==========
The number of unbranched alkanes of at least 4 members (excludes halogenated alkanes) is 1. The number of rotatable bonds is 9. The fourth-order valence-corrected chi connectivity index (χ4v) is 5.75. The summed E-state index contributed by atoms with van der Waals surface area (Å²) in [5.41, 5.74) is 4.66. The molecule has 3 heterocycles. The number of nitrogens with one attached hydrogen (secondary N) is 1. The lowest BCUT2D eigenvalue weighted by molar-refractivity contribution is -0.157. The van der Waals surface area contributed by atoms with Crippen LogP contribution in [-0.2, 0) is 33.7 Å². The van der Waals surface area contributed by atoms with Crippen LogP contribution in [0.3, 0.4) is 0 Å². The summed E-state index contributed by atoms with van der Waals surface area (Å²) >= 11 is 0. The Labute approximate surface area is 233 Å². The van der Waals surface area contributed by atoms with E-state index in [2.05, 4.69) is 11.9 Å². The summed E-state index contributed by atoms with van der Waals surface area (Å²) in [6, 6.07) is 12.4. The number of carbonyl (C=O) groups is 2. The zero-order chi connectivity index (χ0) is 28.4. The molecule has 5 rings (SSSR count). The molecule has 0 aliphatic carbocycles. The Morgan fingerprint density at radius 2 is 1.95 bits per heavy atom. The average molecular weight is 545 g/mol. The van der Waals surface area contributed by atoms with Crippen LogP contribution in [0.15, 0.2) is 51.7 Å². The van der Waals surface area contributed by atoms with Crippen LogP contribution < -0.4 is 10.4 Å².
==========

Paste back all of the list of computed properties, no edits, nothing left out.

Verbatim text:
The number of unbranched alkanes of at least 4 members (excludes halogenated alkanes) is 1. The number of rotatable bonds is 9. The fourth-order valence-corrected chi connectivity index (χ4v) is 5.75. The summed E-state index contributed by atoms with van der Waals surface area (Å²) in [5.41, 5.74) is 4.66. The molecule has 3 heterocycles. The number of nitrogens with one attached hydrogen (secondary N) is 1. The lowest BCUT2D eigenvalue weighted by molar-refractivity contribution is -0.157. The van der Waals surface area contributed by atoms with Crippen LogP contribution in [-0.2, 0) is 33.7 Å². The van der Waals surface area contributed by atoms with Crippen LogP contribution in [0.3, 0.4) is 0 Å². The summed E-state index contributed by atoms with van der Waals surface area (Å²) >= 11 is 0. The Labute approximate surface area is 233 Å². The van der Waals surface area contributed by atoms with E-state index in [2.05, 4.69) is 11.9 Å². The summed E-state index contributed by atoms with van der Waals surface area (Å²) in [6, 6.07) is 12.4. The number of carbonyl (C=O) groups is 2. The zero-order chi connectivity index (χ0) is 28.4. The molecule has 5 rings (SSSR count). The molecule has 0 aliphatic carbocycles. The Morgan fingerprint density at radius 2 is 1.95 bits per heavy atom. The average molecular weight is 545 g/mol. The van der Waals surface area contributed by atoms with Crippen LogP contribution in [0.15, 0.2) is 51.7 Å². The van der Waals surface area contributed by atoms with Crippen LogP contribution < -0.4 is 10.4 Å².